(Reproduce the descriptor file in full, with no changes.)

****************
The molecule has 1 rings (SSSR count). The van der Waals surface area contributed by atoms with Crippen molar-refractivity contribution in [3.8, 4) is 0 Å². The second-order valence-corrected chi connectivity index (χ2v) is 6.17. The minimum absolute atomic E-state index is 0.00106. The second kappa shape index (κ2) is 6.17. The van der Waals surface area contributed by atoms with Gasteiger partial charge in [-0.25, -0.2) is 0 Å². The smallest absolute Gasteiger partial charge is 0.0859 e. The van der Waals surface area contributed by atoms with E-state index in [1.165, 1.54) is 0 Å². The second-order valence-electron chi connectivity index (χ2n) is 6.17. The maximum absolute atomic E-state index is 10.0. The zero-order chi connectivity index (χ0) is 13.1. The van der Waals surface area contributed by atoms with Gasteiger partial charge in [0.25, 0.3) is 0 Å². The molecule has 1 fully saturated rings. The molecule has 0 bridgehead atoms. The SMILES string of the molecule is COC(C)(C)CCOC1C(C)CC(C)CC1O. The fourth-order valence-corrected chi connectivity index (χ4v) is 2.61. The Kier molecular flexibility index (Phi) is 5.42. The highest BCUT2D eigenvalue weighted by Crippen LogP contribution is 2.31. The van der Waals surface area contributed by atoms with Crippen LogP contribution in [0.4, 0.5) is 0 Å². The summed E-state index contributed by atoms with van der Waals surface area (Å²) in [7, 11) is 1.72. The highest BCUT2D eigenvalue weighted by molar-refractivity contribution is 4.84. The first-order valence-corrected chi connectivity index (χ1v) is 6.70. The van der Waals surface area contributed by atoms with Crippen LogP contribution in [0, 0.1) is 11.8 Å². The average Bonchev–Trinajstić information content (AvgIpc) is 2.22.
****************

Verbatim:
The molecule has 1 rings (SSSR count). The van der Waals surface area contributed by atoms with Crippen molar-refractivity contribution in [3.8, 4) is 0 Å². The second-order valence-corrected chi connectivity index (χ2v) is 6.17. The minimum absolute atomic E-state index is 0.00106. The second kappa shape index (κ2) is 6.17. The van der Waals surface area contributed by atoms with Gasteiger partial charge in [-0.25, -0.2) is 0 Å². The smallest absolute Gasteiger partial charge is 0.0859 e. The van der Waals surface area contributed by atoms with E-state index in [1.165, 1.54) is 0 Å². The second-order valence-electron chi connectivity index (χ2n) is 6.17. The maximum absolute atomic E-state index is 10.0. The zero-order chi connectivity index (χ0) is 13.1. The van der Waals surface area contributed by atoms with Gasteiger partial charge in [0.25, 0.3) is 0 Å². The molecule has 1 fully saturated rings. The molecule has 0 bridgehead atoms. The SMILES string of the molecule is COC(C)(C)CCOC1C(C)CC(C)CC1O. The fourth-order valence-corrected chi connectivity index (χ4v) is 2.61. The Kier molecular flexibility index (Phi) is 5.42. The highest BCUT2D eigenvalue weighted by Crippen LogP contribution is 2.31. The van der Waals surface area contributed by atoms with Crippen LogP contribution in [0.4, 0.5) is 0 Å². The summed E-state index contributed by atoms with van der Waals surface area (Å²) in [7, 11) is 1.72. The highest BCUT2D eigenvalue weighted by molar-refractivity contribution is 4.84. The first-order valence-corrected chi connectivity index (χ1v) is 6.70. The van der Waals surface area contributed by atoms with Crippen LogP contribution in [0, 0.1) is 11.8 Å². The average Bonchev–Trinajstić information content (AvgIpc) is 2.22.